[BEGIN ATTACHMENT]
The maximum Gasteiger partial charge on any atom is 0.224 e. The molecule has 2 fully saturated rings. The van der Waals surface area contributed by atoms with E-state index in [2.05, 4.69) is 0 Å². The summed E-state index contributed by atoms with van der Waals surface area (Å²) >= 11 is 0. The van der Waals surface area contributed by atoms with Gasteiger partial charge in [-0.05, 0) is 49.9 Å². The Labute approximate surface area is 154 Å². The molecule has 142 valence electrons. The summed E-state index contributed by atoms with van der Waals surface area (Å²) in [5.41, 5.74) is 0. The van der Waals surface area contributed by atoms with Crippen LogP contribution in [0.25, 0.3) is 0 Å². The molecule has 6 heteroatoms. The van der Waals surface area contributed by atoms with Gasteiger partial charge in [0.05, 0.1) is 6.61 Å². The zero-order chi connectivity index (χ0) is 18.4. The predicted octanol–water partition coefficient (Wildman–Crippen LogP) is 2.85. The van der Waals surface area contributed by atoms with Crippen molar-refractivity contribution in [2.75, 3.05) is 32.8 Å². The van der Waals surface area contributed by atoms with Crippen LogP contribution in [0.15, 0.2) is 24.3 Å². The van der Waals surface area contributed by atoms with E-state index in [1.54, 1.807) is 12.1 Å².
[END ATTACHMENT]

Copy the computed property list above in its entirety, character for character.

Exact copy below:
The maximum Gasteiger partial charge on any atom is 0.224 e. The molecule has 2 fully saturated rings. The van der Waals surface area contributed by atoms with E-state index in [2.05, 4.69) is 0 Å². The summed E-state index contributed by atoms with van der Waals surface area (Å²) >= 11 is 0. The van der Waals surface area contributed by atoms with Gasteiger partial charge in [-0.05, 0) is 49.9 Å². The Labute approximate surface area is 154 Å². The molecule has 142 valence electrons. The summed E-state index contributed by atoms with van der Waals surface area (Å²) in [5.41, 5.74) is 0. The van der Waals surface area contributed by atoms with Crippen LogP contribution in [0.25, 0.3) is 0 Å². The molecule has 6 heteroatoms. The van der Waals surface area contributed by atoms with Gasteiger partial charge in [0.05, 0.1) is 6.61 Å². The zero-order chi connectivity index (χ0) is 18.4. The predicted octanol–water partition coefficient (Wildman–Crippen LogP) is 2.85. The van der Waals surface area contributed by atoms with Crippen molar-refractivity contribution in [2.75, 3.05) is 32.8 Å². The van der Waals surface area contributed by atoms with Crippen LogP contribution in [0.15, 0.2) is 24.3 Å². The van der Waals surface area contributed by atoms with E-state index in [1.54, 1.807) is 12.1 Å².